BLURB: Fergus Ferguson has been called a lot of names: thief, con artist, repo man. He prefers the term finder. His latest job should be simple. Find the spacecraft Venetia’s Sword and steal it back from Arum Gilger, ex-nobleman turned power-hungry trade boss. He’ll slip in, decode the ship’s compromised AI security, and get out of town, Sword in hand. Fergus locates both Gilger and the ship in the farthest corner of human-inhabited space, a gas-giant-harvesting colony called Cernee. But Fergus’ arrival at the colony is anything but simple… That’s as much of the rather chatty blurb that I’m prepared to share.
REVIEW: Well this is a bucketful of fun! Fergus is a sympathetic protagonist, who I immediately bonded with over the way he handled himself during the first adventure that sucked him into Cernee’s power struggle. In common with most protagonists, Fergus has a troubled backstory that accounts for his footloose lifestyle. But although this comes into play and at times has a bearing on the decisions he makes, it doesn’t turn him into too much of a victim.
While this book is packed with action, it isn’t at the expense of the main characters or the setting. And I really enjoyed seeing Fergus pitchforked into the middle of a series of impossible situations and then watch how he tries to improvise his way out of them. A couple of his madcap ideas are plain hilarious – his use of sex toys comes to mind – which brings some welcome levity into a story that could have been all about the killing and bloodshed. I thoroughly enjoyed the setting – the space habs were vividly portrayed, as were the pests…
There is a McGuffin that Fergus acquires during his various adventures, but I was glad to see that in the eventual showdown, that didn’t allow him to prevail against the baddie. The supporting cast are also fun, especially the snarky teen who keeps popping up just as Fergus thinks he’s got her tucked away somewhere safe.
My only niggle is that we don’t really get a sense of the motivations of arch-villain, Arum Gilger – and given that he is the major antagonist throughout, I was a tad disappointed that it wasn’t until right at the very end of the adventure, we get any kind of insight as to what runs him. And even then, it wasn’t really fully explored, which given the reach he has, I found a little unsatisfactory. It isn’t a dealbreaker as such – and I’m certainly going to get hold of the second book – but it does account my score of eight, rather than a nine.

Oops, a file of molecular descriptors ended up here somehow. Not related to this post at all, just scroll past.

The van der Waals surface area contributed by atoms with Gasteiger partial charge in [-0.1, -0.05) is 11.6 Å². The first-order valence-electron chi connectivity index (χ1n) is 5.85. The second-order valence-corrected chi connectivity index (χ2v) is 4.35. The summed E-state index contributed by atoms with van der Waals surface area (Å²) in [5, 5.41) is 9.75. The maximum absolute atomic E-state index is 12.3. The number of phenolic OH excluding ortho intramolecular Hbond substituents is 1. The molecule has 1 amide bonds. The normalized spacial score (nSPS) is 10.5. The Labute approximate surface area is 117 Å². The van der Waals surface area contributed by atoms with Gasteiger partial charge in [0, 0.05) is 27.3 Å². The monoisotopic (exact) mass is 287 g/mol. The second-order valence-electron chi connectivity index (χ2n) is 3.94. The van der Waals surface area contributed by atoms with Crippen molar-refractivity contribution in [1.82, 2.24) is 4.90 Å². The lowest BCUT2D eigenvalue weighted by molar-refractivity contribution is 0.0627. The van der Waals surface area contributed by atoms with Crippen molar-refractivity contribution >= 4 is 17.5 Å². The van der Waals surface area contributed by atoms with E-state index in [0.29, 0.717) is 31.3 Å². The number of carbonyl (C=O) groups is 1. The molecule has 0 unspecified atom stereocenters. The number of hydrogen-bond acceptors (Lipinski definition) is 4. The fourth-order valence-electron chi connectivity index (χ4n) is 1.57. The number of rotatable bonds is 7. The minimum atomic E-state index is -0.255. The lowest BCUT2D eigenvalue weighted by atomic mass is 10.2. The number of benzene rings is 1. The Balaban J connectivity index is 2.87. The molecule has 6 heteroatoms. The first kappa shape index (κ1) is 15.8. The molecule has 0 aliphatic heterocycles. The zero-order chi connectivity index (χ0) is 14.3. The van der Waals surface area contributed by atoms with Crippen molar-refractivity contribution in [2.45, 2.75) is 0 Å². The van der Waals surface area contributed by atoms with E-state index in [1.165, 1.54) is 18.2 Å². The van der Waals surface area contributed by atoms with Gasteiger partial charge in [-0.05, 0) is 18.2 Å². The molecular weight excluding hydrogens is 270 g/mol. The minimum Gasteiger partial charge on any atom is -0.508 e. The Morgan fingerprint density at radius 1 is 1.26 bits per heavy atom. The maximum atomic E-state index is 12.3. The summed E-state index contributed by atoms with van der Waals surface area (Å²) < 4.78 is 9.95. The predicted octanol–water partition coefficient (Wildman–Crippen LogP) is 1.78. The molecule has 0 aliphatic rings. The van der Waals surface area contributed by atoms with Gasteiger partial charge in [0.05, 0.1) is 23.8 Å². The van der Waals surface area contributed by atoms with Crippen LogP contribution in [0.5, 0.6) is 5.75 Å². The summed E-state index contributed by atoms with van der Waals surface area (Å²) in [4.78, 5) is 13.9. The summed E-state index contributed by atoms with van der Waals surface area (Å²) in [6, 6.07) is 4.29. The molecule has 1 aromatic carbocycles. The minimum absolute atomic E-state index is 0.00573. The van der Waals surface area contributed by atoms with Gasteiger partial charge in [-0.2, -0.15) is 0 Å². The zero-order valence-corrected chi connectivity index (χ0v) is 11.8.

Highly recommended for fans who enjoy excellent space opera adventure with an interesting, likeable hero.
I have been enjoying the adventures of Alisa and the disparate collection of people she has accumulated during her search for her daughter. Filled with action and excitement, I’ve been impressed at the variety of scenarios Buroker has managed to provide to prevent this series becoming remotely repetitive. See my reviews of Star Normad, Honor’s Flight and Cleon Moon. So where would this penultimate book take us? I have linked this post to #Sci Fi Month 2020.
BLURB: After failing to catch up with her daughter Jelena so many times, Alisa’s optimism is battered, but her determination has never waned. She, Leonidas, and their eclectic crew are hunting down a Starseer research station in the heart of the Kir Asteroid belt—Jelena’s supposed location. Alisa vows that she will find her daughter if she has to search a million asteroids to do so. But Jelena and her close friend, Prince Thorian, have attracted the interest of many factions, and the Star Nomad isn’t the only ship on the hunt…
REVIEW: My ongoing criticism of this series has been that Alisa’s search for her daughter has seemed somewhat leisurely, missing the edge of desperation that I felt should have been there. It has been a minor niggle, rather than a major grumble – but this book fixed that issue, as Alisa confronts her guilt for leaving her family in the first place to join the Alliance as a pilot. Those creepy Starseers, who can see into people’s minds, are no less threatening this time around and the pace and action scenes acquired extra energy as this book.
There is also progress in the relationship between Alisa and her cyborg hunk, Leonidas, which has been stalled by a major impediment that prevented them getting any closer. I was pleased to see Alisa conflicted between her sense of responsibility towards her young daughter – feeling guilty that in amongst all of that, she has also been pursuing her own happiness. Yep – welcome to the world of motherhood! I am conscious that I have been giving the impression that this book has been mired in some fairly angsty topics, which is the case. But that hasn’t prevented large dollops of humour surfacing, as Alisa tends to inappropriate drollery when things get difficult or dangerous. And once again, there have been difficulties and danger in spades, which didn’t stop me sniggering at the interchanges between Alisa and her spiky engineer Mica, who keeps threatening to leave – but somehow doesn’t quite get around to it.
Throughout this book is a sense that everything is winding up towards the final denouement – and like all thoroughly enjoyable series, that leaves me feeling quite torn. On one hand, I’m looking forward to Alisa getting back her daughter and perhaps a bit of respite from all the ongoing problems besetting her – on the other hand, I’m not looking forward coming to the end of spending time alongside an entertaining cast of characters who have provided a lot of escapist pleasure over the last two years. Highly recommended – but do read the other books first, or you’ll miss out on far too much of the story.